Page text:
You could easily fill a page with a list of the memorable goals that he scored. You could fill 2 pages of goals that were just pure genius and you could complete a dictionary with a list of superlatives that describe a superb 11 years with Arsenal. The “Non-flying Dutchman” was just simply a legend of the game.
Dennis Bergkamp went on to achieve 3 Premier League titles, 4 FA Cup trophies and a Player of the Season award in the double trophy winning 1997/1998 season for Arsenal.
As a striker, Bergkamp’s goal-to-game ratio remains among the best in Premier League history—even though he retired more than 15 years ago. The Dutchman was a bit of a late bloomer, taking some time to settle at Arsenal after he moved to the Gunners from Inter Milan for a then-record fee of £7.5 million in 1995. But once he did, there was no looking back.
Before joining Arsenal, he struggled to enjoy his football in Italy for Inter Milan as the team’s focus was on defensive organisation and solidity. He felt isolated up front and was not able to perform to his full potential and so the move to England came at a perfect time in his career.
His arrival signalled a change in direction for the North London team who were formerly known as ‘Boring, Boring Arsenal’ while George Graham was in charge. Bruce Rioch was the manager who brought Dennis in and even though he managed the Gunners for a season, he would always be remembered for bringing in a player that would act as a positive catalyst for the club.
He did have a goal drought at the start of his career at Arsenal with him failing to score in his first 7 games which mounted the pressure on him to turn his performances around and that exactly what he did. Bergkamp confounded his critics with 2 stunning goals at home against Southampton and his brilliance started to properly shine from that moment.
In September 1996, Arsene Wenger was picked to be the next manager but he needn’t have worried as the Frenchman had clear plans for his star man as Wenger claimed that Dennis’s presence and aura at the club had been a gift and a blessing when he arrived.
Under the management of Wenger, he defined football in England’s top division. The Netherlands legend dazzled audiences with his mesmerising vision, sublime passing, and goal-scoring abilities. A player of great elegance and grace, Bergkamp had everything that a top-class number 10 should have – vision, technique, intelligence, creativity, and most of all, the perfect passing ability.
For those first three seasons, Bergkamp was Arsenal’s most important attacking player, and he led the team to finish ahead of Manchester United to win his first Premier League title in 1998 (scoring 16 goals) where he won the Player of the Season award. He also achieved the double that season as Arsenal beat Newcastle 2-0 in the FA Cup final to crown such an excellent season for the Dutchman.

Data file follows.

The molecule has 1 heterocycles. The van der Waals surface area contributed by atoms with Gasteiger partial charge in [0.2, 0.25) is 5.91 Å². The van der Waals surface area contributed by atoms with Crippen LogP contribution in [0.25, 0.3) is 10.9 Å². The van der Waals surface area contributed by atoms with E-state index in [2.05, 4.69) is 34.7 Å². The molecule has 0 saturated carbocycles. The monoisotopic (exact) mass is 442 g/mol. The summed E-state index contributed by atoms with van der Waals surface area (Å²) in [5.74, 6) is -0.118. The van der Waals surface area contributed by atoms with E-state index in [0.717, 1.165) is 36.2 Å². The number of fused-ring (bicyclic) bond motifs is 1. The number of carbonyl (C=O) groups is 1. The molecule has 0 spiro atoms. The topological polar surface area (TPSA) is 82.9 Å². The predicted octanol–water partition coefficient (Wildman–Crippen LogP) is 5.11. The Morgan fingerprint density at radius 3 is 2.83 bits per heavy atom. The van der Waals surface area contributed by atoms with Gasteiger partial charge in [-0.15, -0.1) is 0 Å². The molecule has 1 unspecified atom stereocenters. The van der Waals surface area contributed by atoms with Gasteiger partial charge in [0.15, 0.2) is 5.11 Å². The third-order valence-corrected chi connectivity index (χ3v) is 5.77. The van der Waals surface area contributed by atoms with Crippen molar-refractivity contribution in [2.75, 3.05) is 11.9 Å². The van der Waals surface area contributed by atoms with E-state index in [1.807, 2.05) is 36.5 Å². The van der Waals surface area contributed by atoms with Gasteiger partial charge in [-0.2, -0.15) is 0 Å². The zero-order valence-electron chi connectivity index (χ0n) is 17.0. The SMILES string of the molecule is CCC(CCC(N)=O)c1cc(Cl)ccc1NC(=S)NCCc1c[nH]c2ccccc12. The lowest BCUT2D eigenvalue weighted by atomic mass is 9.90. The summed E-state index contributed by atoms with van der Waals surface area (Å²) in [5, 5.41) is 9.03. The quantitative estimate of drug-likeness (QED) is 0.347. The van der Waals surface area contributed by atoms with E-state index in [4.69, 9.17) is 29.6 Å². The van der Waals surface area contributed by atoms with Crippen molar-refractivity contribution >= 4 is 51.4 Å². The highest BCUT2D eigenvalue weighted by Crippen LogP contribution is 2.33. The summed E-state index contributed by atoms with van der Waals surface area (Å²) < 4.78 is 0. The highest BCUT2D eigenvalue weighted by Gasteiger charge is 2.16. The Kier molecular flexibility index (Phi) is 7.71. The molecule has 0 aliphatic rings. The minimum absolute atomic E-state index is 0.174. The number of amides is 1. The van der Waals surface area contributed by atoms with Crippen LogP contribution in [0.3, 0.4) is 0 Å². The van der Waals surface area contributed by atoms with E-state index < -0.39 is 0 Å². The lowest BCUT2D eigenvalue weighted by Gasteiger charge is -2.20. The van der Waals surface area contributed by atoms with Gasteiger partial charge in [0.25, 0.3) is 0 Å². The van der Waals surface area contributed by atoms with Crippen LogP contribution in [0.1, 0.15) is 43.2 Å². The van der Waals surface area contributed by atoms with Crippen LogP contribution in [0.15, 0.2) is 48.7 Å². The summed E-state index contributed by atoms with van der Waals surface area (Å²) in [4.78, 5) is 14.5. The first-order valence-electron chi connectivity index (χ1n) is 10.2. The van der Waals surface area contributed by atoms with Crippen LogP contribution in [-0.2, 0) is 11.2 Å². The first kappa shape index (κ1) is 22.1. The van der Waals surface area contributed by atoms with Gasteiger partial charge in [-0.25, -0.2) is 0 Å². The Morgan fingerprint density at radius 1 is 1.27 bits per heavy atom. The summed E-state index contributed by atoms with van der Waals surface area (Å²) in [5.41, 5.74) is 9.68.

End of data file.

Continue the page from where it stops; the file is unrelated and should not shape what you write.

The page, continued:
That season he scored the Goal of the Season as he calmly controlled a long ball with his right foot then swiftly shifted the ball past the Leicester defender with his left without the ball touching the ground before opening up his body and curling the ball round the keep with his instep. Pure genius.
Wenger said at that time: “He scores his goals from outside the penalty box like a midfielder, and also he needs fewer touches on the ball to score. Sometimes just one, when others need two or three. I don’t think there’s anybody better in the world.”
His role continued to evolve as his position shifted to complement his dynamic, athletic and quick striker partners including first Nicolas Anelka and then more famously Thierry Henry. The combination of Henry and Bergkamp was unmatched as the front two led the line securing another Premier League and FA Cup double for the Gunners in the 2001/02 season.
Again you have to mention another Goal of the Season from him against Newcastle in 2002 when he received a quick pass from Robert Pires but he used his first touch to spin the ball around the defender while he spun round the other way. He finished the glorious move by simple slotting ball the ball past Shay Given into the bottom corner. Such an audacious goal which most likely will never be replicated again in the Premier League.
At 34 years of age, he remained an important player in the invincible 2003/04 season as the team stormed through the league to win it comfortably. Even past his peak, Wenger could not let him go as the Frenchmen knew that he such classy operated who had a huge influence in the dressing room. Many of the younger players would look up to him for wisdom and class on and off the pitch.
Although he may not have had the high number of goals like Thierry Henry achieved, his scoring and assist record was still very impressive with a total of 120 goals and 94 assists for the club (87 goals and 49 assists in the Premier League). His goals make him the 10th highest goalscorer in the club’s history which was not bad for a player that did not score tap-ins.
He eventually retired at the end of the 2005/2006 season as Arsenal left Highbury but no fan could ever forget how much of an inspiration he was to the millions of people that watched him over the 11 years at the club.
His well-formed technique was created at the youth team training ground at Ajax and his tough character was formed at inter but his best years would always belong to Arsenal.